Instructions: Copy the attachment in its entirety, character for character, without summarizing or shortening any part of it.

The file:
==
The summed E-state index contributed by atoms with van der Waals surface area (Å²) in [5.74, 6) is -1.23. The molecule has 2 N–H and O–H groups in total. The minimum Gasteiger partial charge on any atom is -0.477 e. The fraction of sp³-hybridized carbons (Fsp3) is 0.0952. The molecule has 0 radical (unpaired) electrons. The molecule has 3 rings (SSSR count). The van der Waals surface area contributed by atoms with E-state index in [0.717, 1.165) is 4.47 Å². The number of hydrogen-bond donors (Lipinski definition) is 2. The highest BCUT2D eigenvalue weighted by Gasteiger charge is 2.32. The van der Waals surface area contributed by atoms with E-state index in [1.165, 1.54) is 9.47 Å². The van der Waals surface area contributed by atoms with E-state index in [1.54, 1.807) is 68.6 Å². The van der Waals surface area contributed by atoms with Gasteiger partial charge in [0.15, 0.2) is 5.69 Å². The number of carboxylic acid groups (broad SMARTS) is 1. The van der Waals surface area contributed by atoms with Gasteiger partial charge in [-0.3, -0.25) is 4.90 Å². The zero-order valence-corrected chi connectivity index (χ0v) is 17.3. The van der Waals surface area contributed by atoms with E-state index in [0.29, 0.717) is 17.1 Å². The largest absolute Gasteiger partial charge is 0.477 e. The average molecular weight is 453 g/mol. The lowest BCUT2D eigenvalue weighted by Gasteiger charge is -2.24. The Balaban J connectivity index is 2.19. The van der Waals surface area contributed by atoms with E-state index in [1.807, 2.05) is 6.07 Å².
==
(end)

The summed E-state index contributed by atoms with van der Waals surface area (Å²) in [5.74, 6) is -1.23. The molecule has 2 N–H and O–H groups in total. The minimum Gasteiger partial charge on any atom is -0.477 e. The fraction of sp³-hybridized carbons (Fsp3) is 0.0952. The molecule has 0 radical (unpaired) electrons. The molecule has 3 rings (SSSR count). The van der Waals surface area contributed by atoms with E-state index in [0.717, 1.165) is 4.47 Å². The number of hydrogen-bond donors (Lipinski definition) is 2. The highest BCUT2D eigenvalue weighted by Gasteiger charge is 2.32. The van der Waals surface area contributed by atoms with E-state index in [1.165, 1.54) is 9.47 Å². The van der Waals surface area contributed by atoms with E-state index in [1.54, 1.807) is 68.6 Å². The van der Waals surface area contributed by atoms with Gasteiger partial charge in [0.15, 0.2) is 5.69 Å². The number of carboxylic acid groups (broad SMARTS) is 1. The van der Waals surface area contributed by atoms with Gasteiger partial charge in [-0.3, -0.25) is 4.90 Å². The zero-order valence-corrected chi connectivity index (χ0v) is 17.3. The van der Waals surface area contributed by atoms with E-state index in [0.29, 0.717) is 17.1 Å². The largest absolute Gasteiger partial charge is 0.477 e. The average molecular weight is 453 g/mol. The lowest BCUT2D eigenvalue weighted by Gasteiger charge is -2.24. The Balaban J connectivity index is 2.19. The van der Waals surface area contributed by atoms with E-state index in [1.807, 2.05) is 6.07 Å².